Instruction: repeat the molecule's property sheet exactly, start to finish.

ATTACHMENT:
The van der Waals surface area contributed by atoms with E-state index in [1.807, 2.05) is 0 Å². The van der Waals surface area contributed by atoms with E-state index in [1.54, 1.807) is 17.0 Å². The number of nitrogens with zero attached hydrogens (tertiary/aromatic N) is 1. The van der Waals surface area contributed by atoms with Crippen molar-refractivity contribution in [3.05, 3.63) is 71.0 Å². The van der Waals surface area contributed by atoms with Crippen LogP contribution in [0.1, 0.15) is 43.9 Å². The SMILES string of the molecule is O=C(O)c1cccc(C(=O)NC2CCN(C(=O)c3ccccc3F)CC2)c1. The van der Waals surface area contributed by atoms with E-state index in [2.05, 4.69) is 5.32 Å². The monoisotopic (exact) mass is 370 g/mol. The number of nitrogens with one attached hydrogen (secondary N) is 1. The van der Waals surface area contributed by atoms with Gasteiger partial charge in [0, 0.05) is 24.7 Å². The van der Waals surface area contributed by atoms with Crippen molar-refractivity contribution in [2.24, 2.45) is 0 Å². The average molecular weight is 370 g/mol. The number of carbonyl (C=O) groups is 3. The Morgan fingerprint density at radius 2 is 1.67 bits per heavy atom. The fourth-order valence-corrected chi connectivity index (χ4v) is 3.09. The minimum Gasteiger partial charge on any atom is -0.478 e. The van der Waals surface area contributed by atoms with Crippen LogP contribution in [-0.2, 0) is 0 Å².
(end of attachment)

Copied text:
The van der Waals surface area contributed by atoms with E-state index in [1.807, 2.05) is 0 Å². The van der Waals surface area contributed by atoms with E-state index in [1.54, 1.807) is 17.0 Å². The number of nitrogens with zero attached hydrogens (tertiary/aromatic N) is 1. The van der Waals surface area contributed by atoms with Crippen molar-refractivity contribution in [3.05, 3.63) is 71.0 Å². The van der Waals surface area contributed by atoms with Crippen LogP contribution in [0.1, 0.15) is 43.9 Å². The SMILES string of the molecule is O=C(O)c1cccc(C(=O)NC2CCN(C(=O)c3ccccc3F)CC2)c1. The van der Waals surface area contributed by atoms with E-state index in [2.05, 4.69) is 5.32 Å². The monoisotopic (exact) mass is 370 g/mol. The number of nitrogens with one attached hydrogen (secondary N) is 1. The van der Waals surface area contributed by atoms with Gasteiger partial charge in [0, 0.05) is 24.7 Å². The van der Waals surface area contributed by atoms with Crippen molar-refractivity contribution in [2.24, 2.45) is 0 Å². The average molecular weight is 370 g/mol. The number of carbonyl (C=O) groups is 3. The Morgan fingerprint density at radius 2 is 1.67 bits per heavy atom. The fourth-order valence-corrected chi connectivity index (χ4v) is 3.09. The minimum Gasteiger partial charge on any atom is -0.478 e. The van der Waals surface area contributed by atoms with Crippen LogP contribution in [-0.2, 0) is 0 Å².